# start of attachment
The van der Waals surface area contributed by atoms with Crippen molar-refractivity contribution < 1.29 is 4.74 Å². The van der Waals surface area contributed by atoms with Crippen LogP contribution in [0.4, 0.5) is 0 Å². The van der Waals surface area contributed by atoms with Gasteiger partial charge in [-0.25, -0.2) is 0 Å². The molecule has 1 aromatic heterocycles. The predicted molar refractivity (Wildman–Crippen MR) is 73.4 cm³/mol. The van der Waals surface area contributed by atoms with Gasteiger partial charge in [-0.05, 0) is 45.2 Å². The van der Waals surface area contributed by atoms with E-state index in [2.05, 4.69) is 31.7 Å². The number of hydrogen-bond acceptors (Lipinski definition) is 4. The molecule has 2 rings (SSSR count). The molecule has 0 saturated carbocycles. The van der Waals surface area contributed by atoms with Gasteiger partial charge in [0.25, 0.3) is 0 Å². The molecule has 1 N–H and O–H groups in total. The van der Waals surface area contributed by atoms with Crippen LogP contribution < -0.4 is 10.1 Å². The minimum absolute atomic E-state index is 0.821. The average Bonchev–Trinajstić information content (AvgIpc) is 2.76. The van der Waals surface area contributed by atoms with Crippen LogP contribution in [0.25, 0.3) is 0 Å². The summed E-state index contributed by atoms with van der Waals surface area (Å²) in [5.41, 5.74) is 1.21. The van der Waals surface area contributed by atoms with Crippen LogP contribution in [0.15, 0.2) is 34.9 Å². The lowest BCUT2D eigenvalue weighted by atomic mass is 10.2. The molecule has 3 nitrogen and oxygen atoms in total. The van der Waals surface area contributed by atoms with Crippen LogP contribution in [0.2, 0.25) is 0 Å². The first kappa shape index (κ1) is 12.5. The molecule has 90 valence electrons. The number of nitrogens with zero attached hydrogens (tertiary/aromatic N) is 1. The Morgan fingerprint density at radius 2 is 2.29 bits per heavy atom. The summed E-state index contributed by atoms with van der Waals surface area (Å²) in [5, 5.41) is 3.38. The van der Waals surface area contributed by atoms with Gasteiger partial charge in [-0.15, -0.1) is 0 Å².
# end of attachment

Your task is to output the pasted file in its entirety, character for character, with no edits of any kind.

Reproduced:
The van der Waals surface area contributed by atoms with Crippen molar-refractivity contribution < 1.29 is 4.74 Å². The van der Waals surface area contributed by atoms with Crippen LogP contribution in [0.4, 0.5) is 0 Å². The van der Waals surface area contributed by atoms with Gasteiger partial charge in [-0.25, -0.2) is 0 Å². The molecule has 1 aromatic heterocycles. The predicted molar refractivity (Wildman–Crippen MR) is 73.4 cm³/mol. The van der Waals surface area contributed by atoms with Gasteiger partial charge in [-0.05, 0) is 45.2 Å². The van der Waals surface area contributed by atoms with E-state index in [2.05, 4.69) is 31.7 Å². The number of hydrogen-bond acceptors (Lipinski definition) is 4. The molecule has 2 rings (SSSR count). The molecule has 0 saturated carbocycles. The van der Waals surface area contributed by atoms with Gasteiger partial charge in [0.25, 0.3) is 0 Å². The molecule has 1 N–H and O–H groups in total. The van der Waals surface area contributed by atoms with Crippen LogP contribution < -0.4 is 10.1 Å². The minimum absolute atomic E-state index is 0.821. The average Bonchev–Trinajstić information content (AvgIpc) is 2.76. The van der Waals surface area contributed by atoms with Crippen LogP contribution in [0.25, 0.3) is 0 Å². The summed E-state index contributed by atoms with van der Waals surface area (Å²) in [5.41, 5.74) is 1.21. The van der Waals surface area contributed by atoms with Crippen LogP contribution in [0.15, 0.2) is 34.9 Å². The lowest BCUT2D eigenvalue weighted by atomic mass is 10.2. The molecule has 3 nitrogen and oxygen atoms in total. The van der Waals surface area contributed by atoms with Crippen LogP contribution in [0.2, 0.25) is 0 Å². The first kappa shape index (κ1) is 12.5. The molecule has 90 valence electrons. The number of nitrogens with zero attached hydrogens (tertiary/aromatic N) is 1. The Morgan fingerprint density at radius 2 is 2.29 bits per heavy atom. The summed E-state index contributed by atoms with van der Waals surface area (Å²) in [5, 5.41) is 3.38. The van der Waals surface area contributed by atoms with Gasteiger partial charge in [-0.15, -0.1) is 0 Å².